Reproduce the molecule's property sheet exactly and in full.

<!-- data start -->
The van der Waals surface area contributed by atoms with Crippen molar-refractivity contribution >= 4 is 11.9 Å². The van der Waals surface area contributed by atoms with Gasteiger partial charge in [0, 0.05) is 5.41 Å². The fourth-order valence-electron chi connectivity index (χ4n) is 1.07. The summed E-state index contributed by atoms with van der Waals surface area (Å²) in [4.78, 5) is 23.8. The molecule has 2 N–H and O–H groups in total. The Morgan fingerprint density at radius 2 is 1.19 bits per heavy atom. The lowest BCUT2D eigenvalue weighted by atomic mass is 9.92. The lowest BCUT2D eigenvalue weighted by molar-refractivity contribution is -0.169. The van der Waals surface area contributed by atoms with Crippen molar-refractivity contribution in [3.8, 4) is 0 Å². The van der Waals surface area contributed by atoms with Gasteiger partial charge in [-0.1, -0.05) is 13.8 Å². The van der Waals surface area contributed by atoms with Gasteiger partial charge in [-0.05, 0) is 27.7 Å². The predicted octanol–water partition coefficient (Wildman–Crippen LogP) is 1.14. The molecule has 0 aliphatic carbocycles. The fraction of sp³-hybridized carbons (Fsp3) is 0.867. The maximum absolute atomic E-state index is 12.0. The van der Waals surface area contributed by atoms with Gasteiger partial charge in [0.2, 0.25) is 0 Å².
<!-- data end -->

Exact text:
The van der Waals surface area contributed by atoms with Crippen molar-refractivity contribution >= 4 is 11.9 Å². The van der Waals surface area contributed by atoms with Gasteiger partial charge in [0, 0.05) is 5.41 Å². The fourth-order valence-electron chi connectivity index (χ4n) is 1.07. The summed E-state index contributed by atoms with van der Waals surface area (Å²) in [4.78, 5) is 23.8. The molecule has 2 N–H and O–H groups in total. The Morgan fingerprint density at radius 2 is 1.19 bits per heavy atom. The lowest BCUT2D eigenvalue weighted by atomic mass is 9.92. The lowest BCUT2D eigenvalue weighted by molar-refractivity contribution is -0.169. The van der Waals surface area contributed by atoms with Crippen molar-refractivity contribution in [3.8, 4) is 0 Å². The van der Waals surface area contributed by atoms with Gasteiger partial charge in [-0.1, -0.05) is 13.8 Å². The van der Waals surface area contributed by atoms with Gasteiger partial charge in [-0.05, 0) is 27.7 Å². The predicted octanol–water partition coefficient (Wildman–Crippen LogP) is 1.14. The molecule has 0 aliphatic carbocycles. The fraction of sp³-hybridized carbons (Fsp3) is 0.867. The maximum absolute atomic E-state index is 12.0. The van der Waals surface area contributed by atoms with Gasteiger partial charge in [0.2, 0.25) is 0 Å².